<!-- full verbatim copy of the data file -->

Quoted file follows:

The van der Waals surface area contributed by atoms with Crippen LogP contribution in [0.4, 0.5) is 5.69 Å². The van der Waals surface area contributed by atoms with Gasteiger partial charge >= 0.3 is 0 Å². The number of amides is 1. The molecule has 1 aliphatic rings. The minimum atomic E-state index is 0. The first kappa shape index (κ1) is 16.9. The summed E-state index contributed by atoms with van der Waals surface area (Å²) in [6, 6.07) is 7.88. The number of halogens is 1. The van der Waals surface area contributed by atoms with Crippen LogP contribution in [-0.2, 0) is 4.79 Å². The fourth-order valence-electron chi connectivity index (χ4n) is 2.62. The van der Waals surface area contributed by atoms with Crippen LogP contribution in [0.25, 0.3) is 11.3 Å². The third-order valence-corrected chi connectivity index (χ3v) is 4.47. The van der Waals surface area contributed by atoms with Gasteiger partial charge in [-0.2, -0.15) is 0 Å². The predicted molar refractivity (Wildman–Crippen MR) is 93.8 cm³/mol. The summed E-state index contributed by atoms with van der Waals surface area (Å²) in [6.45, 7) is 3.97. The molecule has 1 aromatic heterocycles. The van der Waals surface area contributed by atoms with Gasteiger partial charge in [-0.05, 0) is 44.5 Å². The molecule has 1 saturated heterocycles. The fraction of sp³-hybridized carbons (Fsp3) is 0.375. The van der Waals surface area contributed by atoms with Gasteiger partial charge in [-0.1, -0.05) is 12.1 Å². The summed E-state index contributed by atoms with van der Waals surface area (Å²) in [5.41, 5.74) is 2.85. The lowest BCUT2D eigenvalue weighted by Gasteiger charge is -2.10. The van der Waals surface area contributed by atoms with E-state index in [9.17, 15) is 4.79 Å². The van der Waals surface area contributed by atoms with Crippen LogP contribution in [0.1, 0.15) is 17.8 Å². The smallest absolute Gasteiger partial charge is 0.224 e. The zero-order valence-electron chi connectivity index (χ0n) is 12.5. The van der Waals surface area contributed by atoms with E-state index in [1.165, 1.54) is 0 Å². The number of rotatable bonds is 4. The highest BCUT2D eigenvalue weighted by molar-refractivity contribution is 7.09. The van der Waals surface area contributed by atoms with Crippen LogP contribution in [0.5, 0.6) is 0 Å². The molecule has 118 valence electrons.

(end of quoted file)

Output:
The van der Waals surface area contributed by atoms with Crippen LogP contribution in [0.4, 0.5) is 5.69 Å². The van der Waals surface area contributed by atoms with Gasteiger partial charge >= 0.3 is 0 Å². The number of amides is 1. The molecule has 1 aliphatic rings. The minimum atomic E-state index is 0. The first kappa shape index (κ1) is 16.9. The summed E-state index contributed by atoms with van der Waals surface area (Å²) in [6, 6.07) is 7.88. The number of halogens is 1. The van der Waals surface area contributed by atoms with Crippen LogP contribution in [-0.2, 0) is 4.79 Å². The fourth-order valence-electron chi connectivity index (χ4n) is 2.62. The van der Waals surface area contributed by atoms with Crippen LogP contribution in [0.25, 0.3) is 11.3 Å². The third-order valence-corrected chi connectivity index (χ3v) is 4.47. The van der Waals surface area contributed by atoms with Gasteiger partial charge in [-0.2, -0.15) is 0 Å². The predicted molar refractivity (Wildman–Crippen MR) is 93.8 cm³/mol. The summed E-state index contributed by atoms with van der Waals surface area (Å²) in [6.45, 7) is 3.97. The molecule has 1 aromatic heterocycles. The van der Waals surface area contributed by atoms with Gasteiger partial charge in [-0.05, 0) is 44.5 Å². The molecule has 1 saturated heterocycles. The fraction of sp³-hybridized carbons (Fsp3) is 0.375. The van der Waals surface area contributed by atoms with Gasteiger partial charge in [-0.1, -0.05) is 12.1 Å². The summed E-state index contributed by atoms with van der Waals surface area (Å²) in [5.41, 5.74) is 2.85. The lowest BCUT2D eigenvalue weighted by Gasteiger charge is -2.10. The van der Waals surface area contributed by atoms with E-state index in [9.17, 15) is 4.79 Å². The van der Waals surface area contributed by atoms with Crippen LogP contribution in [0.1, 0.15) is 17.8 Å². The smallest absolute Gasteiger partial charge is 0.224 e. The zero-order valence-electron chi connectivity index (χ0n) is 12.5. The van der Waals surface area contributed by atoms with E-state index in [1.165, 1.54) is 0 Å². The number of rotatable bonds is 4. The highest BCUT2D eigenvalue weighted by molar-refractivity contribution is 7.09. The van der Waals surface area contributed by atoms with Crippen LogP contribution in [0.5, 0.6) is 0 Å². The molecule has 118 valence electrons.